Larry Richards adds that
They will know that a prophet has been among them (Ezek 3:19; 33:9,33; Lk 10:10, 11, 12; Jn 15:22) How would they know? Obviously in time the message that Ezekiel spoke to them would come to pass and validate his credentials as a true prophet of the Sovereign Lord.
And so we see in chapter 33 the declaration that "when it comes to pass-- as surely it will-- then they will know that a prophet has been in their midst." (Ezek 33:33). The clear implication of this statement are that God in His longsuffering and lovingkindness has given rebellious Israel due warning and that the rebellious house is without excuse for not receiving and responding to the warnings.
Prophet (Torrey's Topic Prophet) (More detailed discussion of prophets in Int'l Std Bible Encyclopedia Pt1, Pt2 Pt 3 Pt 4)is the Hebrew word for prophet is nabi/nabiy', derived from a verb signifying "to bubble forth" like a fountain or boil forth and hence means one who announces or pours forth the declarations of God or who speaks with fervor of mind under divine inspiration. The primary idea of a prophet, therefore, is a declarer, announcer, one who utters a communication.
Nelson's New Christian Dictionary describes a "prophet" as a
Easton's Dictionary adds that a prophet spoke
Locke adds that
During the later years of the monarchy in Judah, before the Nebuchadnezzar laid his first siege against Jerusalem (605BC), the Jews in Judah had taken Him for granted. They assumed that God’s covenant with their forefathers was irrevocable (which is true), the ownership of the land was permanent (which is true), and that they were immune to any foreign captivity as long as God was in their midst because of the temple in Jerusalem (this was true in one sense but as described in chapters 8-11 the glory departs and He is no longer in their midst). To their dismay and shock, Jerusalem was captured in 605BC, then again in 597BC when Ezekiel was taken with 10,000 into exile. Can you not see the mindset of the Jews in Ezekiel's audience? They were asking "How could this happen? Is our God impotent before the Babylonian gods? Has He forgotten us? Why has He abandoned us?" And thus they were likely angry, disillusioned, bitter, and cynical much like Jews we have heard describe the horrible events of the Holocaust in Nazi Germany -- "Where was God when Hitler killed so many?" To these people, Ezekiel is called to bring God’s message to the people who have constantly rebelled against God.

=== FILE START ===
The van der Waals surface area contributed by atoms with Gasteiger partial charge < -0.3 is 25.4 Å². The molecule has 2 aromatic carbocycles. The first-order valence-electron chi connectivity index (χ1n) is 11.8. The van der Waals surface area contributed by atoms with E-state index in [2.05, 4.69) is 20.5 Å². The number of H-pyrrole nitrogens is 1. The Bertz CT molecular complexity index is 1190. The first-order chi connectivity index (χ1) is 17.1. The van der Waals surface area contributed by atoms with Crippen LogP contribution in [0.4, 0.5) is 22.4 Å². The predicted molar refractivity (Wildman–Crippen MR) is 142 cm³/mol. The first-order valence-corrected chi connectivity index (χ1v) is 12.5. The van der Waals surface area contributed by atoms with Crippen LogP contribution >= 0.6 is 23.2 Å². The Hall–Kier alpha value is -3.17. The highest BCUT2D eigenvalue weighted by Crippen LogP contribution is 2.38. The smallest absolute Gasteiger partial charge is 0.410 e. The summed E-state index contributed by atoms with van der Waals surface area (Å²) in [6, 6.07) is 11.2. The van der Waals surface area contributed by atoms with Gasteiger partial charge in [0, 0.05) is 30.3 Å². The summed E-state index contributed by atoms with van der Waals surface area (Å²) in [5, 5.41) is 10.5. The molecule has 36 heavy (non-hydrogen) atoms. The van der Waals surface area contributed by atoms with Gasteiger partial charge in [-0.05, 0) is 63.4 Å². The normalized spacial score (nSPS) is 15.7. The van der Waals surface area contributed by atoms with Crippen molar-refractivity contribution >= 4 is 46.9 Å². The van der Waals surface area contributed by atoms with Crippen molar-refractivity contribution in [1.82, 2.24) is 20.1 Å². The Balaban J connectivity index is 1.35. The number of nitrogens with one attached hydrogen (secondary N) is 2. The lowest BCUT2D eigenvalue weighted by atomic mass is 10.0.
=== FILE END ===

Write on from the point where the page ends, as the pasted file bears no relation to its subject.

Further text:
Ezekiel 2:6 "And you, son of man, neither fear them nor fear their words, though thistles and thorns are with you and you sit on scorpions; neither fear their words nor be dismayed at their presence, for they are a rebellious house.
|KJV: And thou, son of man, be not afraid of them, neither be afraid of their words, though briers and thorns be with thee, and thou dost dwell among scorpions: be not afraid of their words, nor be dismayed at their looks, though they be a rebellious house.
NLT: Son of man, do not fear them. Don't be afraid even though their threats are sharp as thorns and barbed like briers, and they sting like scorpions. Do not be dismayed by their dark scowls. For remember, they are rebels!
NIV: And you, son of man, do not be afraid of them or their words. Do not be afraid, though briers and thorns are all around you and you live among scorpions. Do not be afraid of what they say or terrified by them, though they are a rebellious house.
YLT: 'And thou, son of man, thou art not afraid of them, yea, of their words thou art not afraid, for briers and thorns are with thee, and near scorpions thou art dwelling, of their words thou art not afraid, and of their faces thou art not affrighted, for they are a rebellious house,